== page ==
Ah Sun-flower! weary of time,
Who countest the steps of the Sun:
Seeking after that sweet golden clime
Where the traveller's journey is done;
William Blake had something to say about sunflowers as do I today.
This Earthwalker wondering whether to turn its head to the dazzling full moon that we saw back in August...
Flicking through an old copy of Harper's Bazaar (I'm over it now and onto new magazine pastures) I came across a piece on flowers. It was authors various writing about their favourites I think, and as per usual I snipped out one fragment but not the rest which would have helpfully explained the whole. However the morsel that I kept, by journalist (I think) Hermione Eyre was about sunflowers, and sunflowers have been writ large in our consciousness again this year with plenty of them around the garden and vases full to the brim indoors.
I had no idea (but thank you Hermione Eyre) that sunflowers were planted in their millions around the Fukushima nuclear disaster site in the hope that they would purify the earth and reduce the caesium in the top soil; in fact apparently grass is much more effective at doing that, but imagine the joy that millions of sunflowers would bring to any landscape, let alone a devastated one. It sounds like a plan for inducing some optimism wherever disaster strikes, though now I am thinking too about the juxtaposition of the field of sunflowers and the catastrophic events surrounding the loss of flight MH17.
We have only really grown sunflowers properly for the last two years and I doubt I would ever leave the Earthwalkers out of any planting plan in future because it is true, as Hermione Eyre suggests..
'Their broad astonished faces and spiky leonine manes are cheerfully companionable...'
And it is like having a row of smiling happy giants in the garden as we watch them slowly rotate from east to west following the sun through the day, and this year the dwarf varieties have been wonderful too..
Sowing direct here is just offering the slugs a gourmet hors d'oeuvres so I sow two seeds per good sized pot and plant out once we are well beyond our mid-May frost date, and then Slug Watch must commence. This involves creeping out with a torch at about 10.30pm, when the critters think I am busy running a bath, and waging war (with salt and scissors...thank you for that latter trick Carol, they really don't like it) as they start their progress up the stems and along the leaves, and will do so until the stems get thicker, bristleyer and coarser, and clearly less favourable to climbing slime.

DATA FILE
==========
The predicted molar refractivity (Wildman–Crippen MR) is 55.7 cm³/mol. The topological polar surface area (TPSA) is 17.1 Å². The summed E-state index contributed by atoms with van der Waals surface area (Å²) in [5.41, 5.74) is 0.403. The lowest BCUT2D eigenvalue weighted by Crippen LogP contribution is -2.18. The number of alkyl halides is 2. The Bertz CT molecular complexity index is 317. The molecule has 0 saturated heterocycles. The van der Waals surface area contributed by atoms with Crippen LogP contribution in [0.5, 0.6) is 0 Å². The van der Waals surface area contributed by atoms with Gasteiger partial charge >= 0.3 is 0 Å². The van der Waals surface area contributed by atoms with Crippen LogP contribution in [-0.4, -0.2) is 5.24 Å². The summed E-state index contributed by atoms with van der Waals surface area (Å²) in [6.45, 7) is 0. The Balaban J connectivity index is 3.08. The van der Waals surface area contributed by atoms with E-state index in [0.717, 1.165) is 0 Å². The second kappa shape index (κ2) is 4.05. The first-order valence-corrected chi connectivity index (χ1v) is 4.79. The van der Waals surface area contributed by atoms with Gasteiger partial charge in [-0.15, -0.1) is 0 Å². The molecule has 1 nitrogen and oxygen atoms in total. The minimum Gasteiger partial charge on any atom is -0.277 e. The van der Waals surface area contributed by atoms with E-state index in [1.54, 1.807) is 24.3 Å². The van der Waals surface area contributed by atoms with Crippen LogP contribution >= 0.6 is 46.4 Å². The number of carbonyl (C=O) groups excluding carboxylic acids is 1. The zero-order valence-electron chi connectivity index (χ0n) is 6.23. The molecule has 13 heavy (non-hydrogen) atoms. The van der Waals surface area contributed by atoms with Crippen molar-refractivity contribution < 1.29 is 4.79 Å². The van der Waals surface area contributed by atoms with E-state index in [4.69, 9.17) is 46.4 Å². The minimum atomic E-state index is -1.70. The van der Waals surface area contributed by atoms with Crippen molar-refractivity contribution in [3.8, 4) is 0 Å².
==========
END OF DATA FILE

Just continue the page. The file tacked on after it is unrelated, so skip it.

Then comes the feeding of the Sunflower.
I have now perfected the liquid Comfrey, especially since we saw it retailing for £9 per tiny bottle in the garden centre. Leaves - bucket - water and place it all about three miles away for a month because the smell is putrid. The result a month later is still putrid, but it is liquid putrid for which I brace myself, syphoning off the black sludge into old milk bottles before stashing behind the potting shed for the season. One cupful in a watering can and all those luscious underground nutrients, that the Comfrey's ten foot tap root have slurped up, make their way into the sunflowers which then grow like things possessed and we watch and wait. I was as early as I could be with the seeds in the greenhouse and the dwarf sunflowers were up and away and flowering in late June, the tall Earthwalkers were well into August and up to the roof before a flower appeared.
I came across this one, Still Life: Vase with Five Sunflowers also by Van Gogh...
I didn't know much about any of it and my thanks to this website for providing the details of a fascinating story
Still Life: Vase with Five Sunflowers was one of the original August 1888 series of paintings with which Van Gogh planned to decorate the Yellow House studio he would be sharing with Gaugin. I'm pleased to hear that Van Gogh's sunflowers didn't bloom any earlier than mine, but saddened that they likewise didn't last long enough for him to complete more than four paintings.
This painting was apparently bought by Japanese textile magnate Koyata Yamamoto in 1920 (for 20,000 yen...not sure how that converts to £ or $ in 2014) and only ever exhibited twice. On the second occasion its heavy frame was damaged when the painting fell from the wall and Yamamato was so enraged that he never allowed it to be exhibited again. Seeking safe keeping for the painting during the Second World War, and discovering that the humidity in a bank vault would be damaging, Yamamoto decided to keep the picture on the wall of his house in Ashiya...which is where it was sitting on August 6th 1945, the day that the city was bombed, and the nuclear bomb dropped on Hiroshima just two hundred miles away. Yamamoto's house and the painting were both destroyed.
There's nothing and yet too much to say about all that, but if it is true I think in an oblique way it also brings this post back to where I started and those sunflowers at Fukushima.
But for now I am busy collecting seed for next year...
And thinking about all those sunflowery connections as I lean and stare out of the Potting Shed window ; connections of which I knew nothing until I started writing this post.
Dame Laura Knight loved sunflowers too.
I have been dipping into her autobiography The Magic of a Line, which I have now borrowed from the library twice, and on this second occasion kept for a total of nine weeks before they finally tell me I can't renew again and it must return. Copies are very hard to come by and ridiculously expensive if you do, so I shall miss this one, but I do love the thought of Laura and Harold sitting in their Lamorna garden through that pre-war summer of 1914...
'Harold and I were basking in the mass of sunflowes, bright lit as they were in the glory of the morning. They had been bought as dwarf plants, which beneath the tender touch of Cornish well being, had mounted to great height in their show of golden smiling faces...'